We live in a confused world, in which many people reject the truths for which the martyrs died. We should ask for the intercession of St. Irenaeus when we are tempted to compromise the faith that has been handed down to us.

Feast Day: June 28

Weekly Inspiration from Bl. Charles de Foucauld

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Charles de Foucauld was born in France in 1858; he lived in Paris for some time. After inheriting money from his grandfather, he began living a reckless life and ceased to be a Christian.  His cousin, Marie, lived near his apartment in Paris.  She was a deeply spiritual young woman.  Through her example, Charles began to change and rediscovered his faith in God and love for Christ. Regarding his conversion, Charles said,

The moment I realized that God existed, I knew I could not do otherwise than to live for Him alone.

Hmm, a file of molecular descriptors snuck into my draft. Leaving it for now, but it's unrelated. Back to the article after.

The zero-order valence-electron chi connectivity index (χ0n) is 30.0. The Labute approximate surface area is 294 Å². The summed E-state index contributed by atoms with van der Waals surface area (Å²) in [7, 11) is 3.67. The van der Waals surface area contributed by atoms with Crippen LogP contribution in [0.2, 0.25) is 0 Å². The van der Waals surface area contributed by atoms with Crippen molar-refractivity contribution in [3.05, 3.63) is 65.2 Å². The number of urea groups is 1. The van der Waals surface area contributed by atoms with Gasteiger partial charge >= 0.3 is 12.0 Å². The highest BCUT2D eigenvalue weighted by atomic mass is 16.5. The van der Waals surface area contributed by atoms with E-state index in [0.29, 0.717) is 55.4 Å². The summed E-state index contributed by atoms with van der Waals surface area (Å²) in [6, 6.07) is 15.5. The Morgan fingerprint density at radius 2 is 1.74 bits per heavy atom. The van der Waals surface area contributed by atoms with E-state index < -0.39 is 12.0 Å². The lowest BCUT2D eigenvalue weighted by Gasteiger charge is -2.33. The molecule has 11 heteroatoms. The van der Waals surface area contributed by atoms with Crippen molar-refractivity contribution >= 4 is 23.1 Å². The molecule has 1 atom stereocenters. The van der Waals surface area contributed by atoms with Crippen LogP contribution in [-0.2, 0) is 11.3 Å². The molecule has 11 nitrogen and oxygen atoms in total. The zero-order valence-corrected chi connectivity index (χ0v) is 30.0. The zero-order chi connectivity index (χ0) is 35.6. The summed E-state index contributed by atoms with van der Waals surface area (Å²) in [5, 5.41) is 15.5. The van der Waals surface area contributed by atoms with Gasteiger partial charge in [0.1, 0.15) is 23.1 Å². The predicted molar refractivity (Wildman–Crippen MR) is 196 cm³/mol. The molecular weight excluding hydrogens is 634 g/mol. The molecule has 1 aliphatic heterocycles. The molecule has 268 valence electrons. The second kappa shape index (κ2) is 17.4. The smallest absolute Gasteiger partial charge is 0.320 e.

He returned to the sacraments and lived as a Trappist monk. He was ordained a priest and went to Algeria to take up the life of a hermit in the desert.  His witness of charity, patience, and his deep faith, became a witness to those around him. While attempting to warn two Arab soldiers of danger from a group of rebels, Charles was murdered.

The life of Charles de Foucauld was a seed which had to die before it sprouted.  Today, religious congregations exist based on his example: Jesus Caritas, Little Brothers of Jesus, Little Sisters of Jesus, and Little Sisters of the Gospel.  They witness their Christian life in charity and patience.

His Prayer of Abandonment:

Father, I abandon myself into your hands; do with me what you will.
Whatever you may do, I thank you:   I am ready for all, I accept all.  Let only your will be done in me, and in all your creatures.  I wish no more than this, O Lord.  Into your hands I commend my soul; I offer it to you with all the love of my heart, for I love you, Lord,
and so need to give myself, to surrender myself into your hands, without reserve,
and with boundless confidence, for you are my Father.

Feast Day: December 1

Suggested Reading:

  •  Journey of the Spirit by Cathy Wright
  • Two Dancers in the Desert: The Life of Charles De Foucauld by Chalres Lepetit